Red Bull Racing’s mixed bag in Baku: Ricciardo’s victory and Verstappen’s retirement

Daniel Ricciardo’s grin could be seen from space after the Azerbaijan GP. Despite the Hamilton headrest and vitriolic Vettel incidents, the Aussie didn’t exactly coast to victory and had to fight for every lap. Starting 10th, it didn’t look like Ricciardo would even be able to claim a fourth 3rd-place finish in succession, let alone pick up the 25-points. 

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(Photo by Mark Thompson/Getty Images)

An early, unscheduled pit-stop dropped him to 17th at one point and like fellow podium finisher Valtteri Bottas, his race looked like a complete write-off after the opening stint. But perseverance and complete focus on what is quite clearly a punishing, difficult track saw the smiling assassin pull off the unlikely win. It’s great that amidst the controversy and noise surrounding the Hamilton/Vettel spat, it’s the unassuming, likeable Ricciardo and the calm, no BS Bottas that have brought home the results.

After the race, Ricciardo said,

“We dropped back to P17 at one point. Did I think I’d win then? I’d have put all my money on that not happening.

On the cool-down lap I was giggling like a schoolboy. It’s unreal to have managed to get the win. I have never really had a boring win and today was certainly not that. After all the chaos and the red flag I felt that a podium was in reach but then once Lewis had to pit and Seb had the penalty I knew the win was possible.

I kind of said yesterday that after my qualifying mistake and starting in 10th place, today was going to be a race of no mistakes, capitalising on moments and opportunities and I felt like we did everything we could.

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The odds of a podium or win got pushed even further back when we had to make an unscheduled pit stop early in the race and I think I was back in 17th place. Then things fell in to place quite nicely and on every re-start I was able to make up positions and make it happen.”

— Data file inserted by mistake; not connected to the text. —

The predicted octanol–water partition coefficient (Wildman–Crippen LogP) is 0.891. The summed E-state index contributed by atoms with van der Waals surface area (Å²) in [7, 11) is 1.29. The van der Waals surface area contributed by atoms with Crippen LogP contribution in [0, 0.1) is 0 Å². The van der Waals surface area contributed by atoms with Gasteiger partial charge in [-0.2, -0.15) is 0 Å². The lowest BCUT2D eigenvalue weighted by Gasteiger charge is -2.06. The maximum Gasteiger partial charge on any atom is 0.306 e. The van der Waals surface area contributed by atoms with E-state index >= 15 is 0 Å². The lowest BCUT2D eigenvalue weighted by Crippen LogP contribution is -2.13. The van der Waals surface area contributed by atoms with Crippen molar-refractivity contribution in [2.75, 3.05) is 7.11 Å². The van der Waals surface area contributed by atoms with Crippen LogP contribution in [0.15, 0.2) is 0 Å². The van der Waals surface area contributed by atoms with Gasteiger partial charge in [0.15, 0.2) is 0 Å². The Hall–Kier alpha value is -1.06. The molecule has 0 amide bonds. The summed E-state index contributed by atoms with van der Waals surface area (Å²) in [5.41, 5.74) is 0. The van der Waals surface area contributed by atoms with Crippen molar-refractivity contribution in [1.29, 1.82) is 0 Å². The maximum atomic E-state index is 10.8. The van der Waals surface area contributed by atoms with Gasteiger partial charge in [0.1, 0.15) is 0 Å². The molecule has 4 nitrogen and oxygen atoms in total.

– Daniel Ricciardo

On the other side of the garage, there isn’t much to celebrate about and it is made more frustrating that the driver is not at fault. Max Verstappen has now retired from four of the last six races with car attrition in one form or another. The Dutch driver was poised to be a key player in 2017 with the pre-season perception that the new regulations would favour Red Bull and a design team spearheaded by Adrian Newey. But the team are third in the running order, and still look like they can’t win unless Mercedes and Ferrari encounter issues (All four Silver and Red cars did just that in Baku).

Verstappen is getting all of the bad luck at the moment and it is difficult to see such a quality driver missing out on the chance to fight. After encountering more problems and retiring on the streets of Baku, Verstappen said,

“After what looked like a promising position at the beginning of the race I was gutted to be let down once again by a technical problem. After an action packed race we were confident we could have had at least a podium here in Baku, so I am very disappointed with this outcome.”

– Max Verstappen

Like Canadian Grand Prix last time, Verstappen was rapid out of the blocks and running amidst the Mercedes/Ferrari scrap early on. The Dutch driver finds himself with less than half of the points tally of his teammate, but shouldn’t feel under pressure given that it has been his RB13 that has been falling short rather than himself.

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